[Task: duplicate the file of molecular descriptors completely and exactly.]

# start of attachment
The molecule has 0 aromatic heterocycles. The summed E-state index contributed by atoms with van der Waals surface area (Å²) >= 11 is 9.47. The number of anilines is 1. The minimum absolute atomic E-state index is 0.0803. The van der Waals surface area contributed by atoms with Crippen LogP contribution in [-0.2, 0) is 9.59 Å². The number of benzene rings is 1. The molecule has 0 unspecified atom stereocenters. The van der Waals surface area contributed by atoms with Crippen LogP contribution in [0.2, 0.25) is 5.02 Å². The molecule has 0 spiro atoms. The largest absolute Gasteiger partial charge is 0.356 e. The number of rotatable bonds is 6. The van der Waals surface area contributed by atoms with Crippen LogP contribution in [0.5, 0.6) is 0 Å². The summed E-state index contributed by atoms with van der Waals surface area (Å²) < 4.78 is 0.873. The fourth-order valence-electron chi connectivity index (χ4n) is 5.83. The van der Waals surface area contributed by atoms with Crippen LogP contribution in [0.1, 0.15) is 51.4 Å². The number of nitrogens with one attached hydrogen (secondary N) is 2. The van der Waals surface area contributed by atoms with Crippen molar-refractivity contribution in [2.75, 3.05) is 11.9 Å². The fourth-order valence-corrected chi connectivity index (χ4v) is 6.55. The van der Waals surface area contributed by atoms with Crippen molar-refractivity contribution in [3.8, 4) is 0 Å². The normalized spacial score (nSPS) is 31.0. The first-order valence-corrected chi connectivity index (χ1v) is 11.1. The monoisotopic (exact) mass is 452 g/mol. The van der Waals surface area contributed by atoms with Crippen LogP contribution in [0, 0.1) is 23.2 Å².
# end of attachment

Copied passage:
The molecule has 0 aromatic heterocycles. The summed E-state index contributed by atoms with van der Waals surface area (Å²) >= 11 is 9.47. The number of anilines is 1. The minimum absolute atomic E-state index is 0.0803. The van der Waals surface area contributed by atoms with Crippen LogP contribution in [-0.2, 0) is 9.59 Å². The number of benzene rings is 1. The molecule has 0 unspecified atom stereocenters. The van der Waals surface area contributed by atoms with Crippen LogP contribution in [0.2, 0.25) is 5.02 Å². The molecule has 0 spiro atoms. The largest absolute Gasteiger partial charge is 0.356 e. The number of rotatable bonds is 6. The van der Waals surface area contributed by atoms with Crippen LogP contribution in [0.5, 0.6) is 0 Å². The summed E-state index contributed by atoms with van der Waals surface area (Å²) < 4.78 is 0.873. The fourth-order valence-electron chi connectivity index (χ4n) is 5.83. The van der Waals surface area contributed by atoms with Crippen LogP contribution in [0.1, 0.15) is 51.4 Å². The number of nitrogens with one attached hydrogen (secondary N) is 2. The van der Waals surface area contributed by atoms with Crippen molar-refractivity contribution in [2.75, 3.05) is 11.9 Å². The fourth-order valence-corrected chi connectivity index (χ4v) is 6.55. The van der Waals surface area contributed by atoms with Crippen molar-refractivity contribution in [3.8, 4) is 0 Å². The normalized spacial score (nSPS) is 31.0. The first-order valence-corrected chi connectivity index (χ1v) is 11.1. The monoisotopic (exact) mass is 452 g/mol. The van der Waals surface area contributed by atoms with Crippen LogP contribution in [0, 0.1) is 23.2 Å².